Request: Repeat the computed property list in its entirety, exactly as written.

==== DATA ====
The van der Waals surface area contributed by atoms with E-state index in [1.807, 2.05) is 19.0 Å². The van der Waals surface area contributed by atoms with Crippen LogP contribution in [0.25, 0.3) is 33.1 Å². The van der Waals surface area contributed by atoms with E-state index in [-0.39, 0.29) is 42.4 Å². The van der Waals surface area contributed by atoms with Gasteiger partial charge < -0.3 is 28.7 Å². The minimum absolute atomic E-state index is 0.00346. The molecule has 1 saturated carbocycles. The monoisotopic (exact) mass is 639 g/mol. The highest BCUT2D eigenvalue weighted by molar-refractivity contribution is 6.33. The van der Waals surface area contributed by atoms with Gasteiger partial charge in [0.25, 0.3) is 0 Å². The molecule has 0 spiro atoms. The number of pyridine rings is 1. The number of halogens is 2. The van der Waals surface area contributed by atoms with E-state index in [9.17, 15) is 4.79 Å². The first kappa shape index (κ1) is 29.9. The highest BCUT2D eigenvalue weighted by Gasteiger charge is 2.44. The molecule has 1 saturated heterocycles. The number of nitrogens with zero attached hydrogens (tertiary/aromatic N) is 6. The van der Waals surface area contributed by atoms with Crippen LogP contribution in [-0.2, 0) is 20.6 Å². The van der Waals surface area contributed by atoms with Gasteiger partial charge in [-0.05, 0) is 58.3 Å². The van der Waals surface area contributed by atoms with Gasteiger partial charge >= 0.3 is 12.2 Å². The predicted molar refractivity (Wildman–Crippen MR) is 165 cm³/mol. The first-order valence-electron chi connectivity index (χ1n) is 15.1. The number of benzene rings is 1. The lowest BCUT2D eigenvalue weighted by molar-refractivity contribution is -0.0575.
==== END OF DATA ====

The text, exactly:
The van der Waals surface area contributed by atoms with E-state index in [1.807, 2.05) is 19.0 Å². The van der Waals surface area contributed by atoms with Crippen LogP contribution in [0.25, 0.3) is 33.1 Å². The van der Waals surface area contributed by atoms with E-state index in [-0.39, 0.29) is 42.4 Å². The van der Waals surface area contributed by atoms with Gasteiger partial charge < -0.3 is 28.7 Å². The minimum absolute atomic E-state index is 0.00346. The molecule has 1 saturated carbocycles. The monoisotopic (exact) mass is 639 g/mol. The highest BCUT2D eigenvalue weighted by molar-refractivity contribution is 6.33. The van der Waals surface area contributed by atoms with Gasteiger partial charge in [0.25, 0.3) is 0 Å². The molecule has 0 spiro atoms. The number of pyridine rings is 1. The number of halogens is 2. The van der Waals surface area contributed by atoms with E-state index in [9.17, 15) is 4.79 Å². The first kappa shape index (κ1) is 29.9. The highest BCUT2D eigenvalue weighted by Gasteiger charge is 2.44. The molecule has 1 saturated heterocycles. The number of nitrogens with zero attached hydrogens (tertiary/aromatic N) is 6. The van der Waals surface area contributed by atoms with Crippen LogP contribution in [-0.2, 0) is 20.6 Å². The van der Waals surface area contributed by atoms with Gasteiger partial charge in [-0.05, 0) is 58.3 Å². The van der Waals surface area contributed by atoms with Gasteiger partial charge >= 0.3 is 12.2 Å². The predicted molar refractivity (Wildman–Crippen MR) is 165 cm³/mol. The first-order valence-electron chi connectivity index (χ1n) is 15.1. The number of benzene rings is 1. The lowest BCUT2D eigenvalue weighted by molar-refractivity contribution is -0.0575.